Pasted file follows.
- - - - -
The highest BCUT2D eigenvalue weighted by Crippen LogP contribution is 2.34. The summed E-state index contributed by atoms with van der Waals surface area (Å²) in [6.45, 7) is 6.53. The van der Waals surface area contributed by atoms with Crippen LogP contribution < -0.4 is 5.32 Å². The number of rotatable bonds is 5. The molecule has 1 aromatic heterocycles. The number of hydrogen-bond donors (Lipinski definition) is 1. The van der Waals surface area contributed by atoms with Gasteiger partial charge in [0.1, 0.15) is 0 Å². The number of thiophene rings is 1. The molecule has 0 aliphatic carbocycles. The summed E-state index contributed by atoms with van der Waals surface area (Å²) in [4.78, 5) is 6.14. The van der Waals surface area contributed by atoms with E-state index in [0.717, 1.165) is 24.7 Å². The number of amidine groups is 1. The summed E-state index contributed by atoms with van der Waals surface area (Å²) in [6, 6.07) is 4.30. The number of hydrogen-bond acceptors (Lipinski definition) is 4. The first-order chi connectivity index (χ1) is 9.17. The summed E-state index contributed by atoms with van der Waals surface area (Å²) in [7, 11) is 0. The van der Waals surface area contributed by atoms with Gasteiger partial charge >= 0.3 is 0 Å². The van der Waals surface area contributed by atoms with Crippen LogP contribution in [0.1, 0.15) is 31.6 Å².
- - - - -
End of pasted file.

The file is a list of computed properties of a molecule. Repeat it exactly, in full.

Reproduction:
The highest BCUT2D eigenvalue weighted by Crippen LogP contribution is 2.34. The summed E-state index contributed by atoms with van der Waals surface area (Å²) in [6.45, 7) is 6.53. The van der Waals surface area contributed by atoms with Crippen LogP contribution < -0.4 is 5.32 Å². The number of rotatable bonds is 5. The molecule has 1 aromatic heterocycles. The number of hydrogen-bond donors (Lipinski definition) is 1. The van der Waals surface area contributed by atoms with Gasteiger partial charge in [0.1, 0.15) is 0 Å². The number of thiophene rings is 1. The molecule has 0 aliphatic carbocycles. The summed E-state index contributed by atoms with van der Waals surface area (Å²) in [4.78, 5) is 6.14. The van der Waals surface area contributed by atoms with E-state index in [0.717, 1.165) is 24.7 Å². The number of amidine groups is 1. The summed E-state index contributed by atoms with van der Waals surface area (Å²) in [6, 6.07) is 4.30. The number of hydrogen-bond acceptors (Lipinski definition) is 4. The first-order chi connectivity index (χ1) is 9.17. The summed E-state index contributed by atoms with van der Waals surface area (Å²) in [7, 11) is 0. The van der Waals surface area contributed by atoms with Gasteiger partial charge >= 0.3 is 0 Å². The van der Waals surface area contributed by atoms with Crippen LogP contribution in [0.1, 0.15) is 31.6 Å².